The attitude towards Detroit then was the same as the Macron view of the future. If life was better for a slice of society, and that slice was privileged (and therefore powerful) enough, then it was enough to paint the whole picture with a gloss of plastic optimism. Turn two blind eyes, and don’t remember if you don’t have to. Rich white men with good teeth and cuffed shirts can do no wrong, that much is sure.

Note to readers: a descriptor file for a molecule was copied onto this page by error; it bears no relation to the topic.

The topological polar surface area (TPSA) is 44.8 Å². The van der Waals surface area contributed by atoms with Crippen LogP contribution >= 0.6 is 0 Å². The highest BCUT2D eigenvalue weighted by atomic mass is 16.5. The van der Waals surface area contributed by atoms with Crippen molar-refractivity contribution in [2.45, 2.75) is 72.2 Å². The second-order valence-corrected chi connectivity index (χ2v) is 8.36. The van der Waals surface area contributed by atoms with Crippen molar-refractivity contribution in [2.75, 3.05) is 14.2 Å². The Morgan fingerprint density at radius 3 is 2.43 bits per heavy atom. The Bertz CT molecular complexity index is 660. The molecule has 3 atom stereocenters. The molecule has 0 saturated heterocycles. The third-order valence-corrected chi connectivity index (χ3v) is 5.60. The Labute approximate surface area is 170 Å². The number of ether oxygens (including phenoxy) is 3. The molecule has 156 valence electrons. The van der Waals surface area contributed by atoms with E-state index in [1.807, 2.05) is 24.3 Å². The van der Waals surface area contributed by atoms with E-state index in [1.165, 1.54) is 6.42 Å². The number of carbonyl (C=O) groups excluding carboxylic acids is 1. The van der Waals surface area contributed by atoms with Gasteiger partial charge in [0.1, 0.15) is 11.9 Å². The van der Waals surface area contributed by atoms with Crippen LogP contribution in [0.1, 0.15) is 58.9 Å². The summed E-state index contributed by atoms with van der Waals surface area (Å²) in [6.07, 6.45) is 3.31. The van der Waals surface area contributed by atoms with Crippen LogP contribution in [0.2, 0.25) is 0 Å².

The conversation with the boy with the thin scarf ended when he was asked his thoughts on the debate by a journalist. It seemed strange to me that a man who seemed to have spent a good deal of time not watching the debate but smoking outside with a sullen leftist boy, could answer her questions with such confidence, as if he were delivering a rehearsed speech. But this was the Macron camp, and different rules applied.

Photo credit: flickr